Today, however, scenes interpreted as having Satanic or otherwise "occult" paraphernalia are a common part of reports and descriptions of supposed ritual activity. During the height of the Satanic Panic focused on evangelical American Christians in the 1970s through early 1990s, "occult paraphernalia" could include specific ritual items such as candles, bells, chalices, gongs, swords, though the Occult and Violent Ritual Crime Research Center continues the tradition to today (actually, I can't tell how active the organization is, or if it just a website reflecting or copying earlier beliefs and activities on the part of "cult experts," such as this example from 1994). Satanists or teenage "occult dabblers" would partake in crimes from vandalism to child mutilation up to murder, with "ritualistic" symbols or overtones. Physical evidence of Satanism can even take the form of black clothing and heavy metal music, according to the prosecutor that jailed the West Memphis Three. Even a report skeptical of this prosecution and conviction argues that a lack of paraphernalia is evidence for a lack of ritual activity.

These ideas haven't gone away, though their prominence has been overshadowed by other issues and concerns in the religious right. One Christian "expert on ancient and modern world religions, contemporary cults, paganism and the occult" notes that "As a sergeant at the Baldwin Park Police Department in Southern California and a British Parliament member point out, frightening, murderous Satanic practices take place around the world every Halloween." These ideas are propagated through documentary films in addition to literature and the internet, as discussed in some depth in an essay by a constable who is pagan.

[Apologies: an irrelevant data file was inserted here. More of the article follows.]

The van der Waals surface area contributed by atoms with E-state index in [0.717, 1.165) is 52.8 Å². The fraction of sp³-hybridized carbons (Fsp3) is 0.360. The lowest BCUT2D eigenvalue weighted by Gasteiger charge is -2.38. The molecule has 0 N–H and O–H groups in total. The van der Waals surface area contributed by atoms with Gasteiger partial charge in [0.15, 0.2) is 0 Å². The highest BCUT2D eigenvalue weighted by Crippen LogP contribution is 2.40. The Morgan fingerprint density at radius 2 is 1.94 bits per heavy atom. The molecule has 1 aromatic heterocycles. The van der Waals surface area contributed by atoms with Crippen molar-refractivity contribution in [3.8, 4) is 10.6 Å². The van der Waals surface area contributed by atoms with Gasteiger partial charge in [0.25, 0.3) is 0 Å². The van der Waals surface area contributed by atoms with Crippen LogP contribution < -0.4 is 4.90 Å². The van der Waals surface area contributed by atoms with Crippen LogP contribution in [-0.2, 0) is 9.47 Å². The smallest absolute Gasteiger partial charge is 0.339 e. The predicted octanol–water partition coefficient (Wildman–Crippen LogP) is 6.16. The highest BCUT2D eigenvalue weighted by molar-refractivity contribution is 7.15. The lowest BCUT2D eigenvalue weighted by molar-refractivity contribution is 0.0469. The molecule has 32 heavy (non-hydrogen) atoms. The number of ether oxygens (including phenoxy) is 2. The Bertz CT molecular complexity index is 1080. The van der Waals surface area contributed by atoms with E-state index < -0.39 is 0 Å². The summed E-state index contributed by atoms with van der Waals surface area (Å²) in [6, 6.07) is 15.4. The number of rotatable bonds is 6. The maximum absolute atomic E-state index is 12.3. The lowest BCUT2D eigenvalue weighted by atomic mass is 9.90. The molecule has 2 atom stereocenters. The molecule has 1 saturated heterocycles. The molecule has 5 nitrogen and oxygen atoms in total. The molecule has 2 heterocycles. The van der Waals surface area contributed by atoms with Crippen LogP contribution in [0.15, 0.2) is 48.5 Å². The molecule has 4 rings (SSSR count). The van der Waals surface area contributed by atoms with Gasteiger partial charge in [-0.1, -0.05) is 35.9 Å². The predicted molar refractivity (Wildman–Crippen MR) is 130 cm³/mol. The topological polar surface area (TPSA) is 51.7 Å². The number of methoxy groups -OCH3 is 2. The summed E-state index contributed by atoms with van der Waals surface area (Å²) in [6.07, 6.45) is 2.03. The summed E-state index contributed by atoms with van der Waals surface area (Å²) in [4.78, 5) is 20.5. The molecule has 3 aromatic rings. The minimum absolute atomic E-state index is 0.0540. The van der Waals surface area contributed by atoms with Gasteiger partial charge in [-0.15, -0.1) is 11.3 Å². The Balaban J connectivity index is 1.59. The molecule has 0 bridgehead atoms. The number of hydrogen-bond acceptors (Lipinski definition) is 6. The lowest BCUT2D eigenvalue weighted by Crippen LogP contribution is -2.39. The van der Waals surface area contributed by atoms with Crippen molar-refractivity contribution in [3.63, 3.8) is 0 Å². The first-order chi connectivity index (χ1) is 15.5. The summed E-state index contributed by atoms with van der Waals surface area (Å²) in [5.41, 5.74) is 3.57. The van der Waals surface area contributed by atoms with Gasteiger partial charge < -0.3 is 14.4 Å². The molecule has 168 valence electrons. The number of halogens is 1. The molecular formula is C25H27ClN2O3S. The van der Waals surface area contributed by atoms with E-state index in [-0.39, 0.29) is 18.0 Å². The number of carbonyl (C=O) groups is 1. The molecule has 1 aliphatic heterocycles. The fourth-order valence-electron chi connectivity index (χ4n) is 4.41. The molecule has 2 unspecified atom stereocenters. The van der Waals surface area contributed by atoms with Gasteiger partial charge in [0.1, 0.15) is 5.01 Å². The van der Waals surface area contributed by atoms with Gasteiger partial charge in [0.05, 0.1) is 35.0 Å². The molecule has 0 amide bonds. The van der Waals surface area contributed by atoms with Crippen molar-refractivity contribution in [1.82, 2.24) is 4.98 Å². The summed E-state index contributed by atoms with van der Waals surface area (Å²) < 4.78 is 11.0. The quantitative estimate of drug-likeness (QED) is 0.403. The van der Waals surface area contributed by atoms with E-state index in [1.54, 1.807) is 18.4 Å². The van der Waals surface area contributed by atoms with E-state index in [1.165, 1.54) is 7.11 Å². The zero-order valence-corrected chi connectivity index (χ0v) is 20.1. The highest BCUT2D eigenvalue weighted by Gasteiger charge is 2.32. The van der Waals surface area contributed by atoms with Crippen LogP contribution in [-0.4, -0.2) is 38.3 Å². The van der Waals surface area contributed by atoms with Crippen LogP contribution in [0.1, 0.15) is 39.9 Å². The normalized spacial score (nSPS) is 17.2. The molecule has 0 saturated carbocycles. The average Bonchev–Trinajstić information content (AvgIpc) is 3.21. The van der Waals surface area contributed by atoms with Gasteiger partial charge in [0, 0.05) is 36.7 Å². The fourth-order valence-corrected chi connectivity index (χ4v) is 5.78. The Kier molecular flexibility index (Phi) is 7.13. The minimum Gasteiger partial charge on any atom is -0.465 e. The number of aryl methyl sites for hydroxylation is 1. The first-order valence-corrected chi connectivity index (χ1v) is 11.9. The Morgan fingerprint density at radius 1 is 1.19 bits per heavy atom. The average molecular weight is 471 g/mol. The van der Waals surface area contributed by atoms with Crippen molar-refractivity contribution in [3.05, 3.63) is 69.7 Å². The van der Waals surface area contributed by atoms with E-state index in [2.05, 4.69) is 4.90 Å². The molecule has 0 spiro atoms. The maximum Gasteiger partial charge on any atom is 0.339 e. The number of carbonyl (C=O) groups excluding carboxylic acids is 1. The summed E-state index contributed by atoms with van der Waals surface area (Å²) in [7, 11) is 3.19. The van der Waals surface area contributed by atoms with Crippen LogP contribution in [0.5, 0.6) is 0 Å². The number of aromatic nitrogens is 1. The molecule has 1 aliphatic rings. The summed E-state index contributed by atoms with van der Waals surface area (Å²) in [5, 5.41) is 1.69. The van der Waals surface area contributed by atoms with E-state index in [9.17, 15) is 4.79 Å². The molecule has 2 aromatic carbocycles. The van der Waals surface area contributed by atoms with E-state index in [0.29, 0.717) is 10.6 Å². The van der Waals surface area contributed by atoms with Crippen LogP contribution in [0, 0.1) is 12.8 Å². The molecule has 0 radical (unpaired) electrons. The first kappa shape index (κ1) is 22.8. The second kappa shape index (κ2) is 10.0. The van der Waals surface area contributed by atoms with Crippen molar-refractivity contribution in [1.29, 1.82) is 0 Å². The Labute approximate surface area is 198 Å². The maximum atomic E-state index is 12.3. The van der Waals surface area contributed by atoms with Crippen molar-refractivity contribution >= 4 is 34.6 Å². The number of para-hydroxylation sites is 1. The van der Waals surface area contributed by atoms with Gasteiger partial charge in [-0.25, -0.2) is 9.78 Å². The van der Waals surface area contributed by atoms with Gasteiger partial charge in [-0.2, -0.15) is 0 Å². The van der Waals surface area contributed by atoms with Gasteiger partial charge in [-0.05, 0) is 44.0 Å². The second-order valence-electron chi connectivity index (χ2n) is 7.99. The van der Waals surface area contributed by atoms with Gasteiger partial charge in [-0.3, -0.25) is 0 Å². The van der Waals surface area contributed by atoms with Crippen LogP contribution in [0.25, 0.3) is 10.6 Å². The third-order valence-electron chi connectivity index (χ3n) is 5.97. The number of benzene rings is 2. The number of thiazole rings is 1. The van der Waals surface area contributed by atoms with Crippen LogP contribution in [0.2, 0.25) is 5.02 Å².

Due to the popularity of these beliefs, and in particular the influence of self-taught experts on local law enforcement, law enforcement agencies have felt the need to investigate and report on how to handle cases that may be influenced by such beliefs. Here is such a report from the FBI, and another from the State of California. These "experts" and their activities have also been denounced by individual police officers (see the essay above, or an article by a former investigator now skeptical of such claims).

It struck me that the search for and importance of paraphernalia, graffiti, and ritual sites is a folk religious form of forensics or archaeology. Perhaps this emphasis today, and not in older witchcraft accusations, stems from the development of archaeology and other investigatory field sciences in the eighteenth and nineteenth centuries. And this activity continues. I'm not saying such signs or rituals aren't included in some crimes. But as noted in the reports above, religious beliefs often rode ahead of investigation in finding Satanism everywhere.

A murder suspect in Yorkshire had an "unhealthy" interest in tarot, numerology, and the occult. Rumors of a "Gothic" symbol involved in a well-publicized murder two years ago allow Christian websites to resurrect the exact same old lists of ritual activities and paraphernalia. Not in the traditional vein, there has been increasing focus on Santeria and other religions from Latin America and the Caribbean. A "voodoo pot" was uncovered during a murder investigation in Texas. Similarily, a cauldron with fake and real human bones was uncovered in Maryland. Red ribbons found in association with drug smuggling and production activities in Georgia are considered a sign of voodoo.

Possibly the best example of this comes from the beginning of the year in the UK. A goat was found dead in a cross-shaped ditch. This was reported as being potentially "devil worship." The sloppy handling of calling this pagan resulted in angry letters to the editor and a clarification. Within a week, however, it became clear the goat had died of natural causes, and the "cross-shaped" ditch was part of informal bike stunt tracks in the countryside. This was clearly an example of interpreting a "crime" scene through the lens of religious or religiously influenced beliefs.